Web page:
Clifford M. Gross, Ph.D., is a business and ergonomics expert. He is also chief operating officer for Lucyd, the emerging tech startup developing smartglasses — a wearable product at the nexus of augmented reality (AR) and blockchain technology. Gross has taken three companies public within different markets in the U.S. and the U.K. He also has deep experience in creating ergonomic, user-friendly consumer electronics.
Lucyd aims to deliver the world’s first blockchain-driven smartglasses. Since 75 percent of the world population needs corrective lenses to some degree, Lucyd is targeting any member of that 75 percent who seeks a new and more accessible way to access information. This means that the market is, potentially, anyone with glasses and a smartphone who is interested in fusing the two.
BTC Studios sat down with Gross to get more insight into Lucyd’s efforts in creating cutting-edge eyewear.
BTC Studios: Can you tell me how Lucyd expects to stack up against other companies already within the AR eyewear space?
Gross: Even though Lucyd is only a few months old, we have a very strong technology heritage, with patents that we developed through years of funded research and development. Despite our relative infancy, we believe that our technology is more advanced than what’s out there at present in the market.
BTC Studios: Can you tell me more about Lucyd’s patent portfolio?
Gross: We have a portfolio of 13 AR patents developed at the optics lab at the University of Central Florida, one of the leading optics research institutions in the country.
BTC Studios: Can you speak more as to how Lucyd can compete within the prevailing smartglasses marketplace?
Gross: None of the currently available products are really all that attractive or have high usability. We believe our technology can result in a critical mass point for AR. The smartglasses we are trying to build should be beta-ready in about a year. We are aiming at making a lightweight, global peripheral that makes it easier to access the information one would normally tap into through their phone.
BTC Studios: Are you trying to build a new platform for AR?
Gross: We’re not trying to build a completely new platform. Rather, we’re trying to use the normal Android ecosystems available in augmented reality while adding some new content of our own by way of a decentralized marketplace.
BTC Studios: What is Lucyd’s operational focus going to market?
Gross: At present, we’re really focused on the optical hardware piece, because if you don’t get that part right, the whole thing will fall apart. For us, it’s about getting our phone user experience to a point where we can deliver a comfortable heads-up display through the glasses. Then, as time goes on, we’re going to be able to add more features so that the glasses will become more sensitive to the world around the user, providing a more relevant information field based on that experience.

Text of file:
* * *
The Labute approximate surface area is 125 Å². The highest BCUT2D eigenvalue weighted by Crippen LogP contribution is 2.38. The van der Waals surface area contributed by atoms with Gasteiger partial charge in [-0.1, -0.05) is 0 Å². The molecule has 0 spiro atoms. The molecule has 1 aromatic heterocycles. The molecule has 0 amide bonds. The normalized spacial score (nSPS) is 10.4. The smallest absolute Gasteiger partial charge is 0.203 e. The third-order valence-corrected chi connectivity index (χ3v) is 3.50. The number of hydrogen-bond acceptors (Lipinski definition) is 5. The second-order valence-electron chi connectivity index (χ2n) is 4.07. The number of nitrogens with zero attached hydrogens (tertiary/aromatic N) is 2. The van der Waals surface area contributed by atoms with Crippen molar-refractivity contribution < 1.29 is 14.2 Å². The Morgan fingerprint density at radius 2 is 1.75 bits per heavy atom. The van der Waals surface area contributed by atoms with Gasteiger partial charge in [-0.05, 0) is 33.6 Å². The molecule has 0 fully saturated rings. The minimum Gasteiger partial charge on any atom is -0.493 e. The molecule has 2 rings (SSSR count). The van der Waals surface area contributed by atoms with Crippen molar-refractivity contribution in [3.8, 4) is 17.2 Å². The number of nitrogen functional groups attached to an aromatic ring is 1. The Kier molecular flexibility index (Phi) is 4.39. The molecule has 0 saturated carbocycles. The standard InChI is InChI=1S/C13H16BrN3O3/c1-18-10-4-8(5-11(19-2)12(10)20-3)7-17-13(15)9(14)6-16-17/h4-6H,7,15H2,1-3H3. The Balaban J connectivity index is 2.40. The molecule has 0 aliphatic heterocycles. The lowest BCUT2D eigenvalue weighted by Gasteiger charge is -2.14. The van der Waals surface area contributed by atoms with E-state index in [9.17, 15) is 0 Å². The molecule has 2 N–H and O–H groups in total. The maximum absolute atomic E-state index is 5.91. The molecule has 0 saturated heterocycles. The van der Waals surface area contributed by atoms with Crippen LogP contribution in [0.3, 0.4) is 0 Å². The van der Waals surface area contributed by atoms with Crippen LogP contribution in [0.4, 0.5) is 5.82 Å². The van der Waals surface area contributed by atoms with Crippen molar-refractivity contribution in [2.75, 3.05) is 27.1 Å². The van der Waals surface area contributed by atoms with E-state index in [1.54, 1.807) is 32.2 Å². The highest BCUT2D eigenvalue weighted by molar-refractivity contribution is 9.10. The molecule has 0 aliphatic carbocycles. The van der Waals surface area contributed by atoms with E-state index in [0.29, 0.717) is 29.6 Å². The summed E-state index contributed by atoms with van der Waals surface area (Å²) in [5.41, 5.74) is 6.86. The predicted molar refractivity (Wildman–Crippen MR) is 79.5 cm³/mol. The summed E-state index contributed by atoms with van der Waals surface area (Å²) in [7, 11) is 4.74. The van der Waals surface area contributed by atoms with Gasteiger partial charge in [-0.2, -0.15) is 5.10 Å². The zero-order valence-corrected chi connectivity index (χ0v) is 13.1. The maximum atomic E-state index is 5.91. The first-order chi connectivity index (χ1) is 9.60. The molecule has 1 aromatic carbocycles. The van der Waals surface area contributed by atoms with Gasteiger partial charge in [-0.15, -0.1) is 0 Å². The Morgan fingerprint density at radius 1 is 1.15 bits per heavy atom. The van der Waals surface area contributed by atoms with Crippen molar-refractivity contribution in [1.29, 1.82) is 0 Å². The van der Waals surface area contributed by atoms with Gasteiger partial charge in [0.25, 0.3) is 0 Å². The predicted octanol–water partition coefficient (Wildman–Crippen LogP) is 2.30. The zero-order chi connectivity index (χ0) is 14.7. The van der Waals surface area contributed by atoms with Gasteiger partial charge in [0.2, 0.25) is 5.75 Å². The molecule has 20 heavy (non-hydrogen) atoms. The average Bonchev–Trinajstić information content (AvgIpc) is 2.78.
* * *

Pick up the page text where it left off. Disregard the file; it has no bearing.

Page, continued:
BTC Studios: Can you tell me how Lucyd’s marketplace will use blockchain technology?
Gross: We’re creating a new app store that’s powered by blockchain that can grow and scale much faster than the traditional app store. Blockchain is what kind of enabled that. Essentially, we can pass over all of the moderation of content. So, there’s really no faster and efficient way to build this content marketplace than [through] blockchain.
We’ve discovered that the blockchain is the most-efficient way to build a community-run marketplace, which is what we are trying to do for the content of our glasses. Because it’s such a powerful and personalized technology, we really want to turn over as much control to the users as possible.
There is also a hardware link between AR and blockchain with the project that may allow us to implement an actual hardware wallet into the glasses so that a user can store all of their cryptocurrencies on their glasses. Moreover, they’ll be able to unlock their crypto with voice-pattern recognition and other biometric security features.
BTC Studios: How secure will Lucyd smartglasses be?
Gross: There are actually quite a few security layers available in AR smartglasses that aren’t available in other devices. So, I think that voice-pattern recognition is among the features that could be integrated, so a user could enable that as two-factor authentication.
From a normal PIN number to your voice to your hands, there are so many different ways to unlock glasses. In addition, users will be able to stack all of these different layers together for really high-level security.
Eventually, in the same way that you use your phone with Apple Pay, you will be able to use “Lucyd Pay” to pay with your glasses, perhaps by forming an ocular link within the point of sale. So, the user will have the ability to look at the card reader and bring up the transaction in AR before confirming it with a voice or a tap.
BTC Studios: Okay, can you give me Lucyd’s overall value proposition?
Gross: We think that Lucyd is going to be valuable for a lot of people — especially law enforcement and government — people who have access to technology but need to use it in a discreet fashion. Having something that is literally indistinguishable from glasses, yet helps one access data freely, could be extremely powerful.
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